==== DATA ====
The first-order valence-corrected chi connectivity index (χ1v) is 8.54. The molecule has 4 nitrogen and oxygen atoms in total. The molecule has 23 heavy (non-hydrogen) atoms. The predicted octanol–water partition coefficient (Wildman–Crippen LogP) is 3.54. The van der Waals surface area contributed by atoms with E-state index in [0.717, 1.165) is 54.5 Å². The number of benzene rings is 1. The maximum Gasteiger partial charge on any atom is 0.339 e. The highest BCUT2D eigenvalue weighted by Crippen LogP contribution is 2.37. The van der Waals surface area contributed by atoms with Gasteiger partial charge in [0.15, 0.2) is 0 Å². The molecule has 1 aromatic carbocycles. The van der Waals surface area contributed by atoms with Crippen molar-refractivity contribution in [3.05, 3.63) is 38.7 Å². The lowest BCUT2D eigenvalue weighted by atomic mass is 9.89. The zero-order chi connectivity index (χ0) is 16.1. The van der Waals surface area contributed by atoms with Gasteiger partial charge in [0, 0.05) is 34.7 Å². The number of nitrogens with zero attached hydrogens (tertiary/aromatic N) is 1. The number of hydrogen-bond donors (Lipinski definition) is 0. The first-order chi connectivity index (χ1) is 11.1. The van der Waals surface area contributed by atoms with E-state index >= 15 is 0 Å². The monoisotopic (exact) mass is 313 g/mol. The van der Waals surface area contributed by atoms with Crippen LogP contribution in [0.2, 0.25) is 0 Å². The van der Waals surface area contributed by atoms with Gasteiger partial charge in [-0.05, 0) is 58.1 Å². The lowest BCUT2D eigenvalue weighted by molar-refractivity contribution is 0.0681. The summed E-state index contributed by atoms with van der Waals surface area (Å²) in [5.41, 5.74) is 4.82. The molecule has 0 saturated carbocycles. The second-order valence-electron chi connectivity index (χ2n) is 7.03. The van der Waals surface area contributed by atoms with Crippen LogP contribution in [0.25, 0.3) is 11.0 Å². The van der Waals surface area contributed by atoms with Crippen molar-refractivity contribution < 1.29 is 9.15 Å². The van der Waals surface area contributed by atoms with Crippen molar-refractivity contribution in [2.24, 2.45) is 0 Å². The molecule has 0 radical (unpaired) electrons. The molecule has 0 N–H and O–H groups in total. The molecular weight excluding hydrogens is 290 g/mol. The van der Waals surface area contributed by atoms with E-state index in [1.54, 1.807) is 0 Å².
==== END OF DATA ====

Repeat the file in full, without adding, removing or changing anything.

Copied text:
The first-order valence-corrected chi connectivity index (χ1v) is 8.54. The molecule has 4 nitrogen and oxygen atoms in total. The molecule has 23 heavy (non-hydrogen) atoms. The predicted octanol–water partition coefficient (Wildman–Crippen LogP) is 3.54. The van der Waals surface area contributed by atoms with E-state index in [0.717, 1.165) is 54.5 Å². The number of benzene rings is 1. The maximum Gasteiger partial charge on any atom is 0.339 e. The highest BCUT2D eigenvalue weighted by Crippen LogP contribution is 2.37. The van der Waals surface area contributed by atoms with Gasteiger partial charge in [0.15, 0.2) is 0 Å². The molecule has 1 aromatic carbocycles. The van der Waals surface area contributed by atoms with Crippen molar-refractivity contribution in [3.05, 3.63) is 38.7 Å². The lowest BCUT2D eigenvalue weighted by atomic mass is 9.89. The zero-order chi connectivity index (χ0) is 16.1. The van der Waals surface area contributed by atoms with Gasteiger partial charge in [0, 0.05) is 34.7 Å². The number of nitrogens with zero attached hydrogens (tertiary/aromatic N) is 1. The number of hydrogen-bond donors (Lipinski definition) is 0. The first-order chi connectivity index (χ1) is 11.1. The van der Waals surface area contributed by atoms with E-state index >= 15 is 0 Å². The monoisotopic (exact) mass is 313 g/mol. The van der Waals surface area contributed by atoms with Crippen LogP contribution in [0.2, 0.25) is 0 Å². The van der Waals surface area contributed by atoms with Gasteiger partial charge in [-0.05, 0) is 58.1 Å². The lowest BCUT2D eigenvalue weighted by molar-refractivity contribution is 0.0681. The summed E-state index contributed by atoms with van der Waals surface area (Å²) in [5.41, 5.74) is 4.82. The molecule has 0 saturated carbocycles. The second-order valence-electron chi connectivity index (χ2n) is 7.03. The van der Waals surface area contributed by atoms with Crippen LogP contribution in [0.25, 0.3) is 11.0 Å². The van der Waals surface area contributed by atoms with Crippen molar-refractivity contribution < 1.29 is 9.15 Å². The van der Waals surface area contributed by atoms with Crippen molar-refractivity contribution in [2.24, 2.45) is 0 Å². The molecule has 0 radical (unpaired) electrons. The molecule has 0 N–H and O–H groups in total. The molecular weight excluding hydrogens is 290 g/mol. The van der Waals surface area contributed by atoms with E-state index in [1.54, 1.807) is 0 Å².